Re-situating Viola Practice in this Man’s 21st Century through Story-telling and Old-time Fiddle Tunes

i wrote the following ‘paper’ for my applied viola lessons course. my professor makes me write a ‘how i feel about viola’ paper every semester and it turned out rather cute this year. hope you enjoy!

This semester I was given great license to direct my viola studies. It is the last year of my undergraduate education and it is my mission to finish my degree with the viola restored to a place in my life full of love and respect. Fortunately, Dr. Lander is sympathetic to my mission and more or less gave me the reigns, allowing me to focus my repertory studies on Gyula David’s Viola Concerto. This paper will not be about David, however. This paper, over the course of a few short pages, will focus on a fateful evening around a campfire and a hopeful light that burns within.

“What tunes do you know?” Bev May, legendary old-time fiddle player asked me in her sweet Eastern Kentucky accent but a few weeks ago. In preparation for the Kentuckians for the Commonwealth annual meeting that brought me and my viola to Jaybez, Kentucky, I spent months googling old-time fiddle tunes like a smart young technocrat and learned two. As of meeting time, only one and a half remained in my memory. “Well, I know Coal Habor Bend” I responded sheepishly. “Great! Let’s hear it!” I closed my eyes, registering that I, in fact, was about to play for my own folk hero, and got to work. I hit the A section, then the B section and tapered the last note like a classically trained musician often does. Bev and her rhythm guitarist laughed wisely and gently brought me into their world. The seed was planted. With the conventions of old-time fiddling fresh in my mind we jammed for hours and I played in awe of the tradition that was just handed to me. It was one of those moments where I knew I was born to be a Kentuckian. This moment though had a second truth; I was born to be a musician too.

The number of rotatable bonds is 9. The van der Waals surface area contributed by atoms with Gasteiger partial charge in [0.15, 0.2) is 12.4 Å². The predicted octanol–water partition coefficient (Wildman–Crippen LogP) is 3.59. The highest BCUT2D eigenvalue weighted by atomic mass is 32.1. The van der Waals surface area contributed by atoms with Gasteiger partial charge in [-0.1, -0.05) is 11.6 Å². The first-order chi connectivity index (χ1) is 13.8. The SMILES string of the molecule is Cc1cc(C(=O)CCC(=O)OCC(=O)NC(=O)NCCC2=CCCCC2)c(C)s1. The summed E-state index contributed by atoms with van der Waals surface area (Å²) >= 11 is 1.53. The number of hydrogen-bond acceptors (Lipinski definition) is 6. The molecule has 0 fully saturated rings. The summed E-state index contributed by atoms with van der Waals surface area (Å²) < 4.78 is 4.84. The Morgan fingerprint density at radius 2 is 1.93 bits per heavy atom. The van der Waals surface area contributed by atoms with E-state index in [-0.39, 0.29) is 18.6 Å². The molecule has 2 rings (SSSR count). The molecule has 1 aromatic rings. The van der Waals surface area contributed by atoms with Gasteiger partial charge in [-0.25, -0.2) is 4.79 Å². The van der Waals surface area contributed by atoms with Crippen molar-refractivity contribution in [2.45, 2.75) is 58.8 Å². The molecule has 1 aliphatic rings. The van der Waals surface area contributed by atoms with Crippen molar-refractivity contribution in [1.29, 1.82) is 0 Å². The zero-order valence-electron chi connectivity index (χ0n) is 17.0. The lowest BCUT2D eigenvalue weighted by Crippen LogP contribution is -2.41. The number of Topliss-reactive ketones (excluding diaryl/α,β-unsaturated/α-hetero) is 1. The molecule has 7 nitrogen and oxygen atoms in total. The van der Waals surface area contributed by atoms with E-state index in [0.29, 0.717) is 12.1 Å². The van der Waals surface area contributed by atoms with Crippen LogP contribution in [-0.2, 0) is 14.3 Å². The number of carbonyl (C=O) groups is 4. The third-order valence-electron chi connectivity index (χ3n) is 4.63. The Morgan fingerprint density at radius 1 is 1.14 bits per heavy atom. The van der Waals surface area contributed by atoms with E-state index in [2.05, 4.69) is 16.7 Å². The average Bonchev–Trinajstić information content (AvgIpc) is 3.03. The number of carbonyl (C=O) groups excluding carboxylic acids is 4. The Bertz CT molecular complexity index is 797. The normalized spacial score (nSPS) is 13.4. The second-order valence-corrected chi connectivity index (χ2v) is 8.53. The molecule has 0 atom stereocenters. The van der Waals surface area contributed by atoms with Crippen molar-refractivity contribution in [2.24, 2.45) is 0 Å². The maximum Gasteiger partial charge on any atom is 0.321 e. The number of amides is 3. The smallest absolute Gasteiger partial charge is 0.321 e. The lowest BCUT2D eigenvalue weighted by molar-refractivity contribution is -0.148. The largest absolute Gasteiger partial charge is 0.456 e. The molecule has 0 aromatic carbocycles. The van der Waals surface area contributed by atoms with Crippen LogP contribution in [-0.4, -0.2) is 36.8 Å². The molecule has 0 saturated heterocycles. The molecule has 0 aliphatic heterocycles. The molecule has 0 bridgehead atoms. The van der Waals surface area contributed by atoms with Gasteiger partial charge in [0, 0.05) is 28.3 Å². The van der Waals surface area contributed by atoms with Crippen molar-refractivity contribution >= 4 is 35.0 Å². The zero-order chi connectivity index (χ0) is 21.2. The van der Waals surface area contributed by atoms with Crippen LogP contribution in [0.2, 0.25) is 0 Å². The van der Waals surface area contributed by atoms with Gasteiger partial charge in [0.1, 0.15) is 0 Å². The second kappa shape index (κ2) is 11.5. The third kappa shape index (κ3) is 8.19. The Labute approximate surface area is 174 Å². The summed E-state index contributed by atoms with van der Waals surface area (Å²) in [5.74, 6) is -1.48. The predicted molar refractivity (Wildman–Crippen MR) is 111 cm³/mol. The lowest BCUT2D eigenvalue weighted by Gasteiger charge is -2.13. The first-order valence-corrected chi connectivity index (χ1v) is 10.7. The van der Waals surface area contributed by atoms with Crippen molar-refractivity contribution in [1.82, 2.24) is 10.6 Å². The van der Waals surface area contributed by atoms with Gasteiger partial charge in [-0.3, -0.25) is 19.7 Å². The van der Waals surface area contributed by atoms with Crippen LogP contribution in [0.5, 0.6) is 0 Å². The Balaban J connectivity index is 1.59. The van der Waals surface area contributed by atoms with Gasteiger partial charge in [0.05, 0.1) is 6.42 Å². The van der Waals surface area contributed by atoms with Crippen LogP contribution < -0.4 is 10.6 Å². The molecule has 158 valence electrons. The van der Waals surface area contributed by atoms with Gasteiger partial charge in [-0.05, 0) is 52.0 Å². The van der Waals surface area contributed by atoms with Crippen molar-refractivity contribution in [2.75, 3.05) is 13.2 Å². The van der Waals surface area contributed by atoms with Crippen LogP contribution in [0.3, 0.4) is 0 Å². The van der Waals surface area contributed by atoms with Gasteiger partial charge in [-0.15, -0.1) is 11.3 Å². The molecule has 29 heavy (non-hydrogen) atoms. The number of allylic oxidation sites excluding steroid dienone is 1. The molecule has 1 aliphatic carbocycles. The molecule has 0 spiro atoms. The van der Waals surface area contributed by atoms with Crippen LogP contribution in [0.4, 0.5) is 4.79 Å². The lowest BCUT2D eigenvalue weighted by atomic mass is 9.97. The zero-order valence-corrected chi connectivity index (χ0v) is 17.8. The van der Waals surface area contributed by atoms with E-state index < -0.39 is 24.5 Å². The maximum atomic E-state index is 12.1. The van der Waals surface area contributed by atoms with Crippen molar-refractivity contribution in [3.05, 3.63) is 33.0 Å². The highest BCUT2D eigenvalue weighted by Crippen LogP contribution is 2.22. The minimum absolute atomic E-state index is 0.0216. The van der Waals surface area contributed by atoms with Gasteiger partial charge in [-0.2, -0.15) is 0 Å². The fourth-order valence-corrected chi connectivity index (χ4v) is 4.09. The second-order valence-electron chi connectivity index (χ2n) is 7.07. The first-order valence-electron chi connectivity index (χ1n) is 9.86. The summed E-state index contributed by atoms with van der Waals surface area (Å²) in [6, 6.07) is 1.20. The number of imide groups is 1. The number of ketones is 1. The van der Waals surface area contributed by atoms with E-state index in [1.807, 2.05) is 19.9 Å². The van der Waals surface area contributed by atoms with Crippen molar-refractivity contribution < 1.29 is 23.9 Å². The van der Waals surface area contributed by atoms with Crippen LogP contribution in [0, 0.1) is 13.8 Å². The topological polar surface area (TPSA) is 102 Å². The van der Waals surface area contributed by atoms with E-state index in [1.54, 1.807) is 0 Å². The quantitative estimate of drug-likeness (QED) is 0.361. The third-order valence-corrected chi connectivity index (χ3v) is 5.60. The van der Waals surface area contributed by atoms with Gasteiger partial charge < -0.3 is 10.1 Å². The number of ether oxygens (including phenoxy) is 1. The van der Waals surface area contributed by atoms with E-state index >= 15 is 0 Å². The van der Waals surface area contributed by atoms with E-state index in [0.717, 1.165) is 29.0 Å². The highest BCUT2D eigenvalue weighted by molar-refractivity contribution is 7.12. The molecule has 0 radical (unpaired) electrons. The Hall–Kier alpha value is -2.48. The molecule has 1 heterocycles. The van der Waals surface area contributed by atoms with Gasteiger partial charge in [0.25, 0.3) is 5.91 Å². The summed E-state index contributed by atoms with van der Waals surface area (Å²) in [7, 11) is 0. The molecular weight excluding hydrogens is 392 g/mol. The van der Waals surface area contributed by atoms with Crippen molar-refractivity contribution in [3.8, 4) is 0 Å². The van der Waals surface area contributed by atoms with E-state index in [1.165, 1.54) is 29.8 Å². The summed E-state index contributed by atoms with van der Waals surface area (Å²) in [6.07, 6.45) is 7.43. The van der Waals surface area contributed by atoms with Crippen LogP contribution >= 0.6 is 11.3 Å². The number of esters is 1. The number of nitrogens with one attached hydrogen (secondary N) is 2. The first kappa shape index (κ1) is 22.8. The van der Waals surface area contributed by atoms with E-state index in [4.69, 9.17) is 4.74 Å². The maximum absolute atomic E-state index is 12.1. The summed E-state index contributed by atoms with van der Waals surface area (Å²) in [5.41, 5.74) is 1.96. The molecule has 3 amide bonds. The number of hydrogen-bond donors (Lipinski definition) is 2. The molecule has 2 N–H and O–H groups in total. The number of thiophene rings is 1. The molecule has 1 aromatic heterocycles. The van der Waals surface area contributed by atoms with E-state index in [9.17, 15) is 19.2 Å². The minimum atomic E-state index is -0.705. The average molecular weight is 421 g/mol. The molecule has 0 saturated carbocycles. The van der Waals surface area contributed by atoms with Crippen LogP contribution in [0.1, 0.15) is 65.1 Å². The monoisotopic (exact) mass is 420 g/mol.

I have spent the greater part of my life playing the viola in systems of classical training. I learned to love, then hate the conventions. I tried my hand at music school but could not reconcile the tight bounds of the ‘music factory’ with my wayward musical soul. The University of Kentucky opened its doors to me immediately thereafter and created a place for me negotiate my relationship with the viola. I am proud to announce that, after so many years, I have the words to call myself; I am a musician. Sure, I have a classical background but that knowledge has given me the tools to bring music into the world that is my own. The years of practicing and sitting in orchestra rehearsal have given me the communication skills to jam with just about anyone anywhere. My private studies have trained me to be able to paint pictures with my sound and start conversations musical and verbal alike.

The stories that have emanated from my viola have sounded very different over the years. After the Hot-Cross Buns period came to a close, standard classical repertoire followed suit. When the thought of another Bach piece brought me to rage, contemporary music crept in and took its place. Finally, in my senior year of undergraduate school, I have the will, and mostly the capacity, to play it all. My heart rejoices now in fiddle music but I find great solace in knowing that the wide-array of repertoire I have slaved over had the very distinct purpose of letting me get to know such a beautiful instrument so intimately and uncovering such a special part of myself.

In my last lesson, Dr. Lander and I talked at length about story-telling. I told her about my night around the campfire and the Bach prelude I played in the talent show right before it. She smiled when I told her how the rowdy children sat entranced under its powerful chords and how I nearly brought a few folks to tears. I told her how I started the performance with my own story of how I came to know that prelude and the story I had constructed with my teacher in high school to give the piece a greater voice. I told the audience that, on that night, my Bach prelude was for the majestic mountains of Kentucky that are hurting from human greed and corporate ignorance. At this point, Dr. Lander stopped me and suggested that in the future I could think about communicating that story through song. I resisted at first like I often do and I appreciate her understanding with that. We spent the rest of our lesson weaving a narrative for the David concerto that only we will ever know. I left the lesson to practice later on putting each word of that story into each and every note. I discovered that I did not think about communicating my story in my Bach prelude that night because I did not realize I knew how. Thinking on all that I know and all that I have done, I can say that next time I will tell my story through song because musical school, campfire jam session and private lessons have shown me how.

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